UK taxation of startup gain due to IP


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I learnt today that if an author assigns copyright of his book to a publisher for a fee, the net revenue is taxed as income, not as capital gains.

On the other hand, one would normally think "Capital Gains" when writing software for "Startup Ltd." with sale or IPO of the company as the exit plan.

What is it that differentiates the author and the startup in the eyes of HMRC? Surely not just the corporate shell?

UK Tax Copyright Intellectual Property Capital Gains

asked May 11 '11 at 02:15
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Paperjam
394 points

1 Answer


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A capital gain is usually generated upon disposal of an asset like shares or a property. The difference between the price the asset was bought and sold is the capital gain, upon which captial gains tax is levied.

On the other hand, one would normally think "Capital Gains" when writing software for "Startup Ltd." with sale or IPO of the company as the exit plan.

Yes, capital gains are generated when shares in a company are sold but this is unrelated to the revenue the business earns. Shareholders will pay capital gains tax when they dispose of shares, not the business.

I learnt today that if an author assigns copyright of his book to a publisher for a fee, the net revenue is taxed as income, not as capital gains.

This is just revenue for the business or him/her, so yes, if the author is self-employed then this will just be part of his/her regular income, and taxed as such. There is no asset that has been disposed where a capital gain is realised.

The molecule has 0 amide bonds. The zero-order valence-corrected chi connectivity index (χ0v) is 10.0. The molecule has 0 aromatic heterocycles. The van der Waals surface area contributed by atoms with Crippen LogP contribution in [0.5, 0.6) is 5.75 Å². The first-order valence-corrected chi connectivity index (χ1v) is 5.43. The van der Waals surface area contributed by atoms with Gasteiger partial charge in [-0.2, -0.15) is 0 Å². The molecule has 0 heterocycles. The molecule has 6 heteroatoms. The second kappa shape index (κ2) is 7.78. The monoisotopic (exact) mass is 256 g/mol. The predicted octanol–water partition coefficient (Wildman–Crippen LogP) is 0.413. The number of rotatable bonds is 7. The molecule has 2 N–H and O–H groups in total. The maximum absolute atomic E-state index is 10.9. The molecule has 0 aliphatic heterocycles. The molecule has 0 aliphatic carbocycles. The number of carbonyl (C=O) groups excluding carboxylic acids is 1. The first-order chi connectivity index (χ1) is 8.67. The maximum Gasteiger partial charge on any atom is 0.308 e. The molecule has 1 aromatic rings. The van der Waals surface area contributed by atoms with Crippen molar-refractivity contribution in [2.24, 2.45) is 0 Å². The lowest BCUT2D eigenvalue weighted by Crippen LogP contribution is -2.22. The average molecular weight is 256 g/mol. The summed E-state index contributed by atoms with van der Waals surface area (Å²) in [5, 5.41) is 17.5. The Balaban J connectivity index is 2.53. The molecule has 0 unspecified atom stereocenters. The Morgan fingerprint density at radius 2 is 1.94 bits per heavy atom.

What is it that differentiates the author and the startup in the eyes of HMRC? Surely not just the corporate shell?

A startup doesn't pay capital gains taxes... it doesn't pay any taxes until it is profitable, and then it's corporation tax.

As you mentioned the HMRC I'm assuming you're in the UK - so here is some relevant information about capital gains.

answered May 11 '11 at 02:44
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Edralph
2,333 points
  • Yes, that confirms my understanding but what is to stop the author avoiding the higher income tax rates by incorporating and selling his company to the publisher? – Paperjam 9 years ago
  • It's an awfully longwinded way to avoid tax. More common is to form a company, pay yourself a lower tax rate salary and take further remuneration via company dividends from the profits. No need to sell the company. Selling a company isn't without its pain, red-tape and cost. – Edralph 9 years ago

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UK Tax Copyright Intellectual Property Capital Gains